- Sanford Nowlin
The bare-knuckle brawl of a race between Mayor Ron Nirenberg and challenger Greg Brockhouse mirrored the deep partisan divides apparent on the national political stage.
Brockhouse mobilized evangelical voters by playing up their fears of religious discrimination, while Nirenberg pulled in endorsements from Democratic wonder twins Julián and Joaquin Castro and the Texas Democratic Party. Meanwhile, outside money poured into both campaigns at rates that surprised even seasoned political observers.
Of course, all of this flies in the face of San Antonio’s longstanding claim that its city elections are nonpartisan affairs. We favor that approach, the logic goes, because it allows issues, not ideology, to take the front seat.
But like a lot of the narratives our city creates around itself, that’s something of a myth. Partisanship has been part of citywide elections for some time now.
While mayor in 2012, Julián Castro became the first Hispanic to deliver the keynote address at the Democratic National Convention, erasing any doubt about his party affiliation. And the 2015 matchup between Ivy Taylor and Leticia Van de Putte crackled with partisan rancor. Van de Putte was a longtime Democratic state rep, while Taylor largely appealed to conservative voters.
A similar ideological gulf was apparent during Nirenberg’s 2017 run against Taylor. It was no secret that many progressive supporters saw his win as balm for the stinging defeat Donald Trump handed Hillary Clinton in the presidential race.
It’s easy to point fingers at Nirenberg this go-round for accepting campaign help from the Texas Democrats, but Brockhouse fanned the fires of partisanship before he’d even announced his candidacy.
Most notably, then-councilman Brockhouse claimed Nirenberg’s unwillingness to bid on the Republican National Convention was motivated by his disdain for the GOP. Brockhouse even blew it up into a public spectacle by asking the state attorney general and the Texas Rangers to investigate whether council violated the law when it voted not to bid.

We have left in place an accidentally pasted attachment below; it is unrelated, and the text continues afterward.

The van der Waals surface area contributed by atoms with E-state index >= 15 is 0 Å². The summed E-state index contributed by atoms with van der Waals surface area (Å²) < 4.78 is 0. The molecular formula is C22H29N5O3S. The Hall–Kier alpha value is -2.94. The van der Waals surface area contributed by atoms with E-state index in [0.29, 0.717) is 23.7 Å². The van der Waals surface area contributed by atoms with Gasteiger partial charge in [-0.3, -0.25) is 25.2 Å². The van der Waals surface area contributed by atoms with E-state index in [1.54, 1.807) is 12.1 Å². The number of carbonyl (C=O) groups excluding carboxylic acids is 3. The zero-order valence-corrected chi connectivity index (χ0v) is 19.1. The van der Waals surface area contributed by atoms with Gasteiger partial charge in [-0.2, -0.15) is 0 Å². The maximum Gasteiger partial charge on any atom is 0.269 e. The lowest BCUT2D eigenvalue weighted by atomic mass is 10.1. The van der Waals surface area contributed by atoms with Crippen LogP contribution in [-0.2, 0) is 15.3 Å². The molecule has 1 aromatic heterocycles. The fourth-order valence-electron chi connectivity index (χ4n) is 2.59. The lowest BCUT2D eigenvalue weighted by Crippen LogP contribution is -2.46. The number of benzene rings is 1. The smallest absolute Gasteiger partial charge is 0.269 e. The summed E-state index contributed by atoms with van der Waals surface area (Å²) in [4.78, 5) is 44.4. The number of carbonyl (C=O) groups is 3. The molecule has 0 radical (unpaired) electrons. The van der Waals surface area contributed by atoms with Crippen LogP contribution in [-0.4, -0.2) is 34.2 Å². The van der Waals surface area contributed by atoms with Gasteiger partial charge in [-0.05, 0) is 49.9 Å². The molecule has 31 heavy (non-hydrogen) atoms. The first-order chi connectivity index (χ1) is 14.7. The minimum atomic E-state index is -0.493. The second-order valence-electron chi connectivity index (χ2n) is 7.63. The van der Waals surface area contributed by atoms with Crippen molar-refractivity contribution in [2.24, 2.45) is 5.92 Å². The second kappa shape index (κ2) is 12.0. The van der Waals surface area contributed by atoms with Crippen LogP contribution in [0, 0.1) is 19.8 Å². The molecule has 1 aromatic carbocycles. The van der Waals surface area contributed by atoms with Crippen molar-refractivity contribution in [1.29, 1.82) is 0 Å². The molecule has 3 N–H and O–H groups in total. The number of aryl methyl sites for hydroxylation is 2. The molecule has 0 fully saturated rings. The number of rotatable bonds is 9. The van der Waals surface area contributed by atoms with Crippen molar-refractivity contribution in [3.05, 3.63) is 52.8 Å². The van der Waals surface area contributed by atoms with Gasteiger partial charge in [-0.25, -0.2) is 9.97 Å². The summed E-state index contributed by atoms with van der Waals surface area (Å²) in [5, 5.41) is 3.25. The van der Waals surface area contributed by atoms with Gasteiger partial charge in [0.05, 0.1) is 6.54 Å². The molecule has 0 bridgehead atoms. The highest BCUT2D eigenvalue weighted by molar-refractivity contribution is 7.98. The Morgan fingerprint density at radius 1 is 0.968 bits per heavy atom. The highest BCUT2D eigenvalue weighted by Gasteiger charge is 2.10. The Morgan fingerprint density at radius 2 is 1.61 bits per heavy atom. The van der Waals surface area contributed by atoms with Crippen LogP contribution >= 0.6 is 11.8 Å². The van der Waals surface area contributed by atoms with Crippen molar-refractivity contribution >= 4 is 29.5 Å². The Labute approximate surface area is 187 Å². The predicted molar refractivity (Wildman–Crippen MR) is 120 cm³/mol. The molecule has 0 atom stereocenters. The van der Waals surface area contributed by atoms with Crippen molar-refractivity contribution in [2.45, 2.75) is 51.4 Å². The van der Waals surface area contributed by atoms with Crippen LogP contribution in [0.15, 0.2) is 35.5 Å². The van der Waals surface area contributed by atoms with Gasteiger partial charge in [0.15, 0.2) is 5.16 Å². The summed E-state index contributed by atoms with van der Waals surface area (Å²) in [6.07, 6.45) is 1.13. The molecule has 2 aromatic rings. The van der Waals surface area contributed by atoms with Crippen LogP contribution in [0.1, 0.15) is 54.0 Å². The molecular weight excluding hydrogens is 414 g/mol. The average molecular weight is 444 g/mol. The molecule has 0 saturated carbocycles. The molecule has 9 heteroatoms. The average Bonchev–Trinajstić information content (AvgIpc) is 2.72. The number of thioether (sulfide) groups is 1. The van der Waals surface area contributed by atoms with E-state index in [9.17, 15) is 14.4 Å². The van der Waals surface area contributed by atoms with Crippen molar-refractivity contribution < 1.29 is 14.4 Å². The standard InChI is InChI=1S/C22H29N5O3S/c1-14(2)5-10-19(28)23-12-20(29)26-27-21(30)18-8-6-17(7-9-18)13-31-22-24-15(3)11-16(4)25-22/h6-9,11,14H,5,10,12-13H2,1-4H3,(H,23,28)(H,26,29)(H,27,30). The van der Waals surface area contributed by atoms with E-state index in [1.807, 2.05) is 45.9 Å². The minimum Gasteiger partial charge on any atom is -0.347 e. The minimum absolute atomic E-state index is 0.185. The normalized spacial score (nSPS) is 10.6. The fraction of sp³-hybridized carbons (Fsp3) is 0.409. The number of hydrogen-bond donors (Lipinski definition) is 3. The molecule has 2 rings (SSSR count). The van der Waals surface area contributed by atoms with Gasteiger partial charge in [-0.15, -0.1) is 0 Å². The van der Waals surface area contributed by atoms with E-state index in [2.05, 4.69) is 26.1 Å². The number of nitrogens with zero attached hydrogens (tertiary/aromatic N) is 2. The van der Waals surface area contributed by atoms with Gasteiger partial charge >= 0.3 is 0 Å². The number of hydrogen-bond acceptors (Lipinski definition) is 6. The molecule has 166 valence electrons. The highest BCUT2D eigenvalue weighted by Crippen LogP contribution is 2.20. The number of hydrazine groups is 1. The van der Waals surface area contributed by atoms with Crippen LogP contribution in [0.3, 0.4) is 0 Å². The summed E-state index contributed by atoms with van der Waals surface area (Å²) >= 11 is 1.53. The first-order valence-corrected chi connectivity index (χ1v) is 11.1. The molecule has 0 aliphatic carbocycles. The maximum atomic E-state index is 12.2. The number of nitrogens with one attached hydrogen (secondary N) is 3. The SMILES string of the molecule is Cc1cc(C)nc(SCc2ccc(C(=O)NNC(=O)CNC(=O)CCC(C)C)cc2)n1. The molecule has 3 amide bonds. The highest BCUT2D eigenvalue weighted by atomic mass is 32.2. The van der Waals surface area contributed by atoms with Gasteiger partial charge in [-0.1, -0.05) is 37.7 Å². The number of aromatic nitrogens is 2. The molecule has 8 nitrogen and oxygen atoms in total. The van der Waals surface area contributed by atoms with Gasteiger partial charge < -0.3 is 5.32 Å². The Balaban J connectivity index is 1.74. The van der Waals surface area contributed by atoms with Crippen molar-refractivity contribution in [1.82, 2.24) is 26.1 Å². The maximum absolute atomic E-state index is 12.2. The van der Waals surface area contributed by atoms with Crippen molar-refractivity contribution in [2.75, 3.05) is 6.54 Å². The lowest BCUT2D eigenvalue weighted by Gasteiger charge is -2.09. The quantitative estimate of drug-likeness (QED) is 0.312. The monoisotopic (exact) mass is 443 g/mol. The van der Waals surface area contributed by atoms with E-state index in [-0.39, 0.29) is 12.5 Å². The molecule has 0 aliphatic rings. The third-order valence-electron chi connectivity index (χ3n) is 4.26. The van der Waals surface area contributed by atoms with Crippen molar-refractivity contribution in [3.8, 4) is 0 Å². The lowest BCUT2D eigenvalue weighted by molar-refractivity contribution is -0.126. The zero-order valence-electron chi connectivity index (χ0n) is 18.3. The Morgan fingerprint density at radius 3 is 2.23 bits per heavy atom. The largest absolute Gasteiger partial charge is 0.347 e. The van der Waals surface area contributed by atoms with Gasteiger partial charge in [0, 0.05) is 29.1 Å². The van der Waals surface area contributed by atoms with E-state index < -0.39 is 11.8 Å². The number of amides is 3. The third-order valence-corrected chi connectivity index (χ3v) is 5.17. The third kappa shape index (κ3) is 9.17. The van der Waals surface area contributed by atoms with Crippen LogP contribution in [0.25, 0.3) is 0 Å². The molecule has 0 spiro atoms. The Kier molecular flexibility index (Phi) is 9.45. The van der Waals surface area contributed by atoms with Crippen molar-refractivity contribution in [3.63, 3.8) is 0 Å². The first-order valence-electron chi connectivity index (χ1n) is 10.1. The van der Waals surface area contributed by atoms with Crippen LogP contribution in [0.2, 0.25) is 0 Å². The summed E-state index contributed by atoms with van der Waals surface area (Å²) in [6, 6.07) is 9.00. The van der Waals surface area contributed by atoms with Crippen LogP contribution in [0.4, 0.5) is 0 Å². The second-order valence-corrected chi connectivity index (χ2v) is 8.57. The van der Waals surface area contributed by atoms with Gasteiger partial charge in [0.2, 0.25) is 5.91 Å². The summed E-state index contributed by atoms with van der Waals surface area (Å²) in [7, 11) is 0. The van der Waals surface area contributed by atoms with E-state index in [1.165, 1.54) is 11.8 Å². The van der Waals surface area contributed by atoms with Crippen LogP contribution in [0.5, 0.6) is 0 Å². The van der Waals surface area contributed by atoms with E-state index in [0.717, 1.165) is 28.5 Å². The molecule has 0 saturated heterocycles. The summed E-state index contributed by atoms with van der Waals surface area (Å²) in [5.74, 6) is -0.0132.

Given the current political climate, which is likely to grow even more contentious as the 2020 election looms, it may be sheer folly to think partisanship won’t consume local elections — here or elsewhere.
Maybe it’s just time to admit the Alamo City’s ideal of party-free local elections are, while well-intentioned, not grounded in reality. Plenty of other cities — from New York and Philadelphia to Houston and Charlotte — have partisan contests.
To be sure, allowing party distinctions in local elections can help voters better understand the platforms candidates support, said David Crockett, a political science professor at Trinity University.
“Partisan elections can give voters more data to work with,” he said.
Political scientists also argue that without a party ballot, voters frequently turn to other even more divisive cues when making their decision, such as the ethnicity of a candidate’s name.
Of course, none of this is to say Nirenberg can’t — and shouldn’t — work to erase the division lingering after the bitter mayoral runoff, if for nothing but selfish reasons. After all, he’ll need voter support for his plan to alleviate San Antonio’s growing transportation woes, and if he hopes to shore up support for his climate plan.
In a recent interview with the Current, Nirenberg said he hopes to bridge the divide by being more visible in the community and continuing efforts to make city government more transparent.
“I’ll be out in the neighborhoods far more often than before,” Nirenberg said. “People will see me on their doorsteps a lot more than they will on TV.”
That visibility and openness may be the best approach.
It’s certainly preferable to one where the mayor backs away from the bold changes he was elected twice now to fulfill. Or trying to sell those changes as something they’re not.
While sticking to the middle may be the most natural inclination as Nirenberg tries to unify the city, that strategy hasn’t always served him well.
Take, for example, his defense of the vote to exclude Chick-fil-A from the airport’s concessions contract as a business decision based on the chain’s closed-on-Sunday policy. Voters on the left saw it as a failure to deliver a full-throated defense of the city’s anti-discrimination policy.
And those on the right?
“It didn’t inoculate Nirenberg from their attacks,” Crockett said. “They just saw it as trying to be clever — and not successfully so.”
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